A Class Struggle Between the Working Class and the Privileged Class

by | Jun 30, 2023 | RESILIENT PSYCHOLOGY AND THEOLOGY | 0 comments

Dear Friends,
Last month in Nehemiah chapter 4, the tension escalated to the point where the enemies of God were plotting to assassinate the Jews and put an end to their work (4:11-12). Nehemiah’s people had to continue the sacred work of rebuilding the temple, carrying a trowel in the one hand and a weapon in the other (vs 16-17).
How is this metaphor relevant today in our own lives?

Through wisdom and smart strategizing, in Nehemiah 5, he and his crew managed to stave off the threats of attack but soon internal strife over money, land, property, taxes and food would divide the people. In Nehemiah 5, the clash is a class struggle between the workers and the officials, between the laborers and overseers working on the project, between the working class and the priviliged class.
Ever involved in a family conflict over money, property, taxes or food?

The work had to stop because of strife among God’s people. Nehemiah had a problem and he had to deal with it head on. Their was a great outcry from the working class, “Hey, we need food to live. We have mortgaged our properties so we can eat, due to the famine. (the famine had caused the cost of food to escalate). We have borrowed against our lands to pay our taxes. (the rich were taking advantage of the crisis to make money off the poor, charging 12% interest a year). We are having to give our children as slaves to the rich to pay off our debts.”
Have you ever not had enough money for food? Had to mortgage your property to eat? Borrowed against your land to pay your taxes? Charged a family member interest on a loan? Given over your children to be slaves to your lenders to pay off your debt?

When Nehemiah heard their outcry, he was FURIOUS by the greed of those who wanted to make a profit from the money troubles of others, something the Law of Moses clearly said was wrong. Nehemiah had to get this issue resolved among the people, so he called together an assembly of the nobles and the rulers. “What you are doing is not good. Each of you is exacting usury (an excessive or illegally high rate of interest charged on borrowed money) from your brother.” Then he went on to say, and I’m paraphrasing, Listen, we know the pain of slavery and the cost to redeem someone out of it. Our enemies did this to us. Why would we inflict this on our own people? Should we not walk in the fear of God and stop this nonsense? Then in Nehemiah’s own words, “Please, let us stop this usury! Restore now to them, even this day, their lands, their vineyards, their olive groves, and their houses, also a hundredth (1 cent is a hundredth of 1 dollar) of the money and the grain, the new wine and the oil, that you have charged them.”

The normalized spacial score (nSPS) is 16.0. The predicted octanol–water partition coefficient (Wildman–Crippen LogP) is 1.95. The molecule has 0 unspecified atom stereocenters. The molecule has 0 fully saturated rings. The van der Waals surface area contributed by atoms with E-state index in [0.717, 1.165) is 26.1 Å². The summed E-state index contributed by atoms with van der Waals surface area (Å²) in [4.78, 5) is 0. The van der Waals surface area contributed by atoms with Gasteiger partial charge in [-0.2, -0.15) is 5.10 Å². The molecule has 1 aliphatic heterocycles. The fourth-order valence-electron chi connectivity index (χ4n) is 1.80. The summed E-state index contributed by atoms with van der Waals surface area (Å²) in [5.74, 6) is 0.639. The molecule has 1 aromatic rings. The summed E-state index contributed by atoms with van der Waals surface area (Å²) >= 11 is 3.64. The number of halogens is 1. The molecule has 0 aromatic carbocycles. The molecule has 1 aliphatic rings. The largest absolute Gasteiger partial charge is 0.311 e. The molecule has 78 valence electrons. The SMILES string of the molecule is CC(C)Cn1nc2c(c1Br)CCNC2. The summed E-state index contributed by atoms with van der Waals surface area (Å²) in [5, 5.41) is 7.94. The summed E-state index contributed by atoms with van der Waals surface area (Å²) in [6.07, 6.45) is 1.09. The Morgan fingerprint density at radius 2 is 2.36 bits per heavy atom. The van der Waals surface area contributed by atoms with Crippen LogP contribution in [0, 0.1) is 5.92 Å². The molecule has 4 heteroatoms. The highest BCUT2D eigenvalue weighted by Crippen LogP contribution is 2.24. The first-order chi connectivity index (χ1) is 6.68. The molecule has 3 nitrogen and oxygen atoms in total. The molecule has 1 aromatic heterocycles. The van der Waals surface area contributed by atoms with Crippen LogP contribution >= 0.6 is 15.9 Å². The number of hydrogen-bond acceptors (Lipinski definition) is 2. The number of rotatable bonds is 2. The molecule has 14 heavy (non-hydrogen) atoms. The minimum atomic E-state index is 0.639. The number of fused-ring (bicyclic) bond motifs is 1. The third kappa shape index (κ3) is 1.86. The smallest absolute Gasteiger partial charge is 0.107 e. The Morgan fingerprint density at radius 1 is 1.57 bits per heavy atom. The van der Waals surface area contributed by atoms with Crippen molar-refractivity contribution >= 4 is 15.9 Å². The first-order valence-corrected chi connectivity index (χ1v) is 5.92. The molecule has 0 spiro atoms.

When was the last time you had to check your anger and seek God’s wisdom? When did you take the time to STOP the work of your hands to settle a dispute among those closest to you? When did you have to engage in a righteous rebuke, speaking the truth in love, for the sake of all?

The nobles and rulers heard the truth and did the right thing. “So they said, “We will restore it, and will require nothing from them; we will do as you say.” Then I called the priests, and required an oath from them that they would do according to this promise. Then I shook out the fold of my garment and said, “So may God shake out each man from his house, and from his property, who does not perform this promise. Even thus may he be shaken out and emptied.” And all the assembly said, “Amen!” and praised the LORD. Then the people did according to this promise. ” (vs. 12-13)
When is the last time you did the right thing and admitted you were wrong? Do you have a teachable spirit even when it comes to money? Has there ever been a time where you gave money back to someone you had financially taken advantage of; even though at the time you thought you were in the right?

The entire 12 years Nehemiah was governor of Judah, he did not tax the people and did not take when he could have; he also gave when he didn’t have to. He received a lot of food from the king’s provisions, which he could have sold for his own profit. Instead, he gave them away to be the example of generosity – feeding as many as 150 people regularly. He could have taken more but he set an example by what he did not take and by what he did not keep because the bondage was heavy on his people: Nehemiah, in his own life, lived the way he told the nobles and rulers to live – to not take personal advantage of another’s need.

It’s a beautiful thing to see the working class and the priviliged class come together under superb leadership and resolve their issues. A courageous someone had to stand up and rebuke the priviliged class and tell them their behavior was wrong and not in compliance with God’s law. And those with a humble, teachable spirit, admitted their error and promised to do what was right. All the way around, this was a good day for Nehemiah and the Jewish people. I hope we too can remember the courage and the humility from this story and apply it to our own lives when needed.



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